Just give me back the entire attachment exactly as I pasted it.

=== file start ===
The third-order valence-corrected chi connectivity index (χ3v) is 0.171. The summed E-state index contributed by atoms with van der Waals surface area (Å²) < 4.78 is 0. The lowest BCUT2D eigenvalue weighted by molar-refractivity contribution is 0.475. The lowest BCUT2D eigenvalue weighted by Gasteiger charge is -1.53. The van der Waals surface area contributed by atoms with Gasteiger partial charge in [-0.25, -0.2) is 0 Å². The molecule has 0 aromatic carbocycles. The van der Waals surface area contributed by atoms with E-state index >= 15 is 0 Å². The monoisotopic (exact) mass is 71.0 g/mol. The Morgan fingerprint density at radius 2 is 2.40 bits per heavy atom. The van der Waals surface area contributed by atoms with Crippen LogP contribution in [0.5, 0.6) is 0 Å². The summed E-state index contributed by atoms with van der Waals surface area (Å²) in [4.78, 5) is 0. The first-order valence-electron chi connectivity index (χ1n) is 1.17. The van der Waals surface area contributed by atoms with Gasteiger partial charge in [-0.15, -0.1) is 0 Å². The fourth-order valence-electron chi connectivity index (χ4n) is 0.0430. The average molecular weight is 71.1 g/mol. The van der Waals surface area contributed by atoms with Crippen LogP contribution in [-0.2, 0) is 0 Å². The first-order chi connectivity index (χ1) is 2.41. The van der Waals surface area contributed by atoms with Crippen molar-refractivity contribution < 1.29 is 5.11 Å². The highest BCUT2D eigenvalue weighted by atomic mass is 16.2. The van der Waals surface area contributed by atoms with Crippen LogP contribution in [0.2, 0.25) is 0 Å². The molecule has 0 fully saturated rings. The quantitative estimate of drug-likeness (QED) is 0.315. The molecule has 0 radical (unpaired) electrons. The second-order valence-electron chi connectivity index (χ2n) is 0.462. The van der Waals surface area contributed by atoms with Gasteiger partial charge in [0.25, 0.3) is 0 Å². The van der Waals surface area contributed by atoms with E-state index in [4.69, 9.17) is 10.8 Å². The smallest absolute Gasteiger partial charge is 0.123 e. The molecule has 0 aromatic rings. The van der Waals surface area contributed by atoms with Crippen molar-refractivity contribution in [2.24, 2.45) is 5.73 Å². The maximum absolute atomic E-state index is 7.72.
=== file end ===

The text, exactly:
The third-order valence-corrected chi connectivity index (χ3v) is 0.171. The summed E-state index contributed by atoms with van der Waals surface area (Å²) < 4.78 is 0. The lowest BCUT2D eigenvalue weighted by molar-refractivity contribution is 0.475. The lowest BCUT2D eigenvalue weighted by Gasteiger charge is -1.53. The van der Waals surface area contributed by atoms with Gasteiger partial charge in [-0.25, -0.2) is 0 Å². The molecule has 0 aromatic carbocycles. The van der Waals surface area contributed by atoms with E-state index >= 15 is 0 Å². The monoisotopic (exact) mass is 71.0 g/mol. The Morgan fingerprint density at radius 2 is 2.40 bits per heavy atom. The van der Waals surface area contributed by atoms with Crippen LogP contribution in [0.5, 0.6) is 0 Å². The summed E-state index contributed by atoms with van der Waals surface area (Å²) in [4.78, 5) is 0. The first-order valence-electron chi connectivity index (χ1n) is 1.17. The van der Waals surface area contributed by atoms with Gasteiger partial charge in [-0.15, -0.1) is 0 Å². The fourth-order valence-electron chi connectivity index (χ4n) is 0.0430. The average molecular weight is 71.1 g/mol. The van der Waals surface area contributed by atoms with Crippen LogP contribution in [-0.2, 0) is 0 Å². The first-order chi connectivity index (χ1) is 2.41. The van der Waals surface area contributed by atoms with Crippen molar-refractivity contribution < 1.29 is 5.11 Å². The highest BCUT2D eigenvalue weighted by atomic mass is 16.2. The van der Waals surface area contributed by atoms with Crippen LogP contribution in [0.2, 0.25) is 0 Å². The molecule has 0 fully saturated rings. The quantitative estimate of drug-likeness (QED) is 0.315. The molecule has 0 radical (unpaired) electrons. The second-order valence-electron chi connectivity index (χ2n) is 0.462. The van der Waals surface area contributed by atoms with Gasteiger partial charge in [0.25, 0.3) is 0 Å². The van der Waals surface area contributed by atoms with E-state index in [4.69, 9.17) is 10.8 Å². The smallest absolute Gasteiger partial charge is 0.123 e. The molecule has 0 aromatic rings. The van der Waals surface area contributed by atoms with Crippen molar-refractivity contribution in [2.24, 2.45) is 5.73 Å². The maximum absolute atomic E-state index is 7.72.